Question: Last week, our mother, who is 84 and in early to mid stage of Alzheimer's Disease, lost our brother, 64 to kidney failure. He had lived in the home with her. Now we are trying to help her to adjust to being in the home by herself, which she wants to do, and help her to grieve. We find it very heart-wrenching to have to remind her of my brothers passing. Is there some way we can help her, or things we can do to be a better help in this regard? We love her dearly and hate to see her having to grieve afresh every day, while we struggle to make her existence more humane not only as a grieving mother but also someone who is in a contain of Alzheimer's as well.
Dr. Amy: I am sorry for your loss and that you find yourself in this wrenching situation. Before I address your question, I want to mention the safety concerns I have about your Mom living alone now with early to mid stage Alzheimer's Disease. You mention that you Mom can't remember that your brother has passed. This is a reg flag to me that she may not be safe living in the home alone. You might want to talk to her doctor or to a geriatric care manager to get a professional opinion about whether or not there are safety concerns. If you mom is still ok now, you want to make sure you keep monitoring the situation carefully for changes.
You asked about how to handle your mom's inability to remember that your brother has passed. This is always a tricky situation. I am big fan of redirection and empathy. I encourage you to turn her questions into an exploration of more pleasurable memories, and avoid the subject of his death as much as possible. If she asks where he is you can say you were just thinking about him, and then tell a story about something he did that was funny, or touching, or outrageous. You can talk about things he did, his beliefs, his looks, his career, his hobbies. There are so many topics related to his life that you can explore together, while carefully avoiding the subject of his death.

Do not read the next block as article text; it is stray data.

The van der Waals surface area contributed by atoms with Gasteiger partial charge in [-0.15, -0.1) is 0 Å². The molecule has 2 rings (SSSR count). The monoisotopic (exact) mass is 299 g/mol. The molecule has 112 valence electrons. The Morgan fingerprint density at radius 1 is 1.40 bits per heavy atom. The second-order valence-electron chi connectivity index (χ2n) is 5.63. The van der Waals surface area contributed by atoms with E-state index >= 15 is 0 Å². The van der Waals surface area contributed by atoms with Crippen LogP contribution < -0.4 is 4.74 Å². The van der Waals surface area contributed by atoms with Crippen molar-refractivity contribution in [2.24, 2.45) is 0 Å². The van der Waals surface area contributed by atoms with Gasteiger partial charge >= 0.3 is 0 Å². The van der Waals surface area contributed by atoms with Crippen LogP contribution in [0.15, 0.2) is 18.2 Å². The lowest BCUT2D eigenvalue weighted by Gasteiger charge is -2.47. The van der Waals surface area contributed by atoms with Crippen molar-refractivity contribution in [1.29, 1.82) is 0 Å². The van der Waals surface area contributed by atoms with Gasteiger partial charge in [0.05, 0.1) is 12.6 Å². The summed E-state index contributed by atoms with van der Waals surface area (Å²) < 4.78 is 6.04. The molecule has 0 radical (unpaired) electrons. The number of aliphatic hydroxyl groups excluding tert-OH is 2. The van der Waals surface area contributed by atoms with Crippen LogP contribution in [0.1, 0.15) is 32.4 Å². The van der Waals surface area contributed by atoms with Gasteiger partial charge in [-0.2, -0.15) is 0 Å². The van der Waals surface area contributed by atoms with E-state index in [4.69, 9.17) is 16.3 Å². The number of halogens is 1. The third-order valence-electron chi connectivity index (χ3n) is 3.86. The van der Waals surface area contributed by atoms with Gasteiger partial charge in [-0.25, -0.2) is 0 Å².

Although we always start from a place of full truth and honesty with someone with Alzheimer's disease, there are times it is kinder to fib to protect someone from re-experiencing grief or other painful emotions unnecessarily. You have told your mom several times that your brother has passed. Now, as you say, repeating it over and over and having her grief anew each time seems like it is causing her unnecessary heartache. Sometimes it’s OK to fib, and say something like, “Yes, wouldn't it be nice if he were home! Why don’t we put the kettle on and make a nice cup of tea while we wait?” I recently wrote an article on the topic of therapeutic fibbing, which you might like to read.
I wish you and your family all the best on this journey.
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